The initial response to an addictive substance can facilitate repeated use: That is, individuals experiencing more positive effects are more likely to use that drug again. Increasing evidence suggests that psychoactive cannabinoid use in adolescence enhances the behavioral effects of cocaine. However, despite the behavioral data, there is no neurobiological evidence demonstrating that cannabinoids can also alter the brain's initial molecular and epigenetic response to cocaine. Here, we utilized a multiomics approach (epigenomics, transcriptomics, proteomics, and phosphoproteomics) to characterize how the rat brain responds to its first encounter with cocaine, with or without preexposure to the synthetic cannabinoid WIN 55,212-2 (WIN). We find that in adolescent (but not in adult) rats, preexposure to WIN results in cross-sensitization to cocaine, which correlates with histone hyperacetylation and decreased levels of HDAC6 in the prefrontal cortex (PFC). In the PFC, we also find that WIN preexposure blunts the typical mRNA response to cocaine and instead results in alternative splicing and chromatin accessibility events, involving genes such as Npas2 Moreover, preexposure to WIN enhances the effects of cocaine on protein phosphorylation, including ERK/MAPK-targets like gephyrin, and modulates the synaptic AMPAR/GluR composition both in the PFC and the nucleus accumbens (NAcc). PFC-NAcc gene network topological analyses, following cocaine exposure, reveal distinct top nodes in the WIN preexposed group, which include PACAP/ADCYAP1. These preclinical data demonstrate that adolescent cannabinoid exposure reprograms the initial behavioral, molecular, and epigenetic response to cocaine.

Cannabinoid exposure in rat adolescence reprograms the initial behavioral, molecular, and epigenetic response to cocaine

Scherma, Maria;Masia, Paolo;Fratta, Walter;Fadda, Paola;
2020-01-01

Abstract

The initial response to an addictive substance can facilitate repeated use: That is, individuals experiencing more positive effects are more likely to use that drug again. Increasing evidence suggests that psychoactive cannabinoid use in adolescence enhances the behavioral effects of cocaine. However, despite the behavioral data, there is no neurobiological evidence demonstrating that cannabinoids can also alter the brain's initial molecular and epigenetic response to cocaine. Here, we utilized a multiomics approach (epigenomics, transcriptomics, proteomics, and phosphoproteomics) to characterize how the rat brain responds to its first encounter with cocaine, with or without preexposure to the synthetic cannabinoid WIN 55,212-2 (WIN). We find that in adolescent (but not in adult) rats, preexposure to WIN results in cross-sensitization to cocaine, which correlates with histone hyperacetylation and decreased levels of HDAC6 in the prefrontal cortex (PFC). In the PFC, we also find that WIN preexposure blunts the typical mRNA response to cocaine and instead results in alternative splicing and chromatin accessibility events, involving genes such as Npas2 Moreover, preexposure to WIN enhances the effects of cocaine on protein phosphorylation, including ERK/MAPK-targets like gephyrin, and modulates the synaptic AMPAR/GluR composition both in the PFC and the nucleus accumbens (NAcc). PFC-NAcc gene network topological analyses, following cocaine exposure, reveal distinct top nodes in the WIN preexposed group, which include PACAP/ADCYAP1. These preclinical data demonstrate that adolescent cannabinoid exposure reprograms the initial behavioral, molecular, and epigenetic response to cocaine.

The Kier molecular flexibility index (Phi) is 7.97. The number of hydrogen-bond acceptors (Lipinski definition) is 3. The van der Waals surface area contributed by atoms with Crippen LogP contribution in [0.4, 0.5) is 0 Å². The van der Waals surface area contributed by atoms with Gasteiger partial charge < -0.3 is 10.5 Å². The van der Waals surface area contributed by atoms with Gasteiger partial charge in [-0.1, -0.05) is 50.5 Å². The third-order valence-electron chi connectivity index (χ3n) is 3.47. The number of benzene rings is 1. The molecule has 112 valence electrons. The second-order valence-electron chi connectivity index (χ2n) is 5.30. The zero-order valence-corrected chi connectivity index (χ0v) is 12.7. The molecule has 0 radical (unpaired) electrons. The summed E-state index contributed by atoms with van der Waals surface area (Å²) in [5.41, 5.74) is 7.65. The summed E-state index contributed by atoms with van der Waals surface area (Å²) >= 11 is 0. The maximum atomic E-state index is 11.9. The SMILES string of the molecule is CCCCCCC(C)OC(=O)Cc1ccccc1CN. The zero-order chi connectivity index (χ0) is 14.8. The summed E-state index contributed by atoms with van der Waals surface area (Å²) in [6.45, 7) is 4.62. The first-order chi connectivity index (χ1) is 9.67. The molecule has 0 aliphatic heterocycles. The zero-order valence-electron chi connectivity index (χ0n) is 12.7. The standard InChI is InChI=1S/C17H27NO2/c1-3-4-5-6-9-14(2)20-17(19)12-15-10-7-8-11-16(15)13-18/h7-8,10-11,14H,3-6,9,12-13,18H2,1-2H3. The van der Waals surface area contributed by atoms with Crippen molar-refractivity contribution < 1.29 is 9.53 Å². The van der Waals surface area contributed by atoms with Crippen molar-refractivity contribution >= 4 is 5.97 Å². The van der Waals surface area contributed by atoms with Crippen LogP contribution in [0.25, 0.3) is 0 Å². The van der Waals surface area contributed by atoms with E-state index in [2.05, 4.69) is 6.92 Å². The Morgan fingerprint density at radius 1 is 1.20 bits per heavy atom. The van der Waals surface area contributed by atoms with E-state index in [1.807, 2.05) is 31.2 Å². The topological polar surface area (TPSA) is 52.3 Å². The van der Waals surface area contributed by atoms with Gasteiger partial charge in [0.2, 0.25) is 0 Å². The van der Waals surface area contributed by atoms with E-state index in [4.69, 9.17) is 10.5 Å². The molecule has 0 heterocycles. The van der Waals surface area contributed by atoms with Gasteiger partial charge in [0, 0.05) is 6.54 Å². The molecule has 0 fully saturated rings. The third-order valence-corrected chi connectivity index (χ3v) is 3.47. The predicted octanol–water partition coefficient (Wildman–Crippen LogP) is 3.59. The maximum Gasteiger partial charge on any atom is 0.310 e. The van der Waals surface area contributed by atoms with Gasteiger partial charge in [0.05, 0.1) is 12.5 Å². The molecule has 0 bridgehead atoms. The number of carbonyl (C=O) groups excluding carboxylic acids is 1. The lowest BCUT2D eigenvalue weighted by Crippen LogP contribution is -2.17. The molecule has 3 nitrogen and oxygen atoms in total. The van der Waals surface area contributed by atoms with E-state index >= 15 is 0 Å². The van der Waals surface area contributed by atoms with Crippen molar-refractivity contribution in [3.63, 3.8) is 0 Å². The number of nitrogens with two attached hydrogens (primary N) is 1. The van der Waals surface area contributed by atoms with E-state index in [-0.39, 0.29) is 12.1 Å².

THC; adolescence; cannabis; epigenetics; histone acetylation.
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Utilizza questo identificativo per citare o creare un link a questo documento: https://hdl.handle.net/11584/287690
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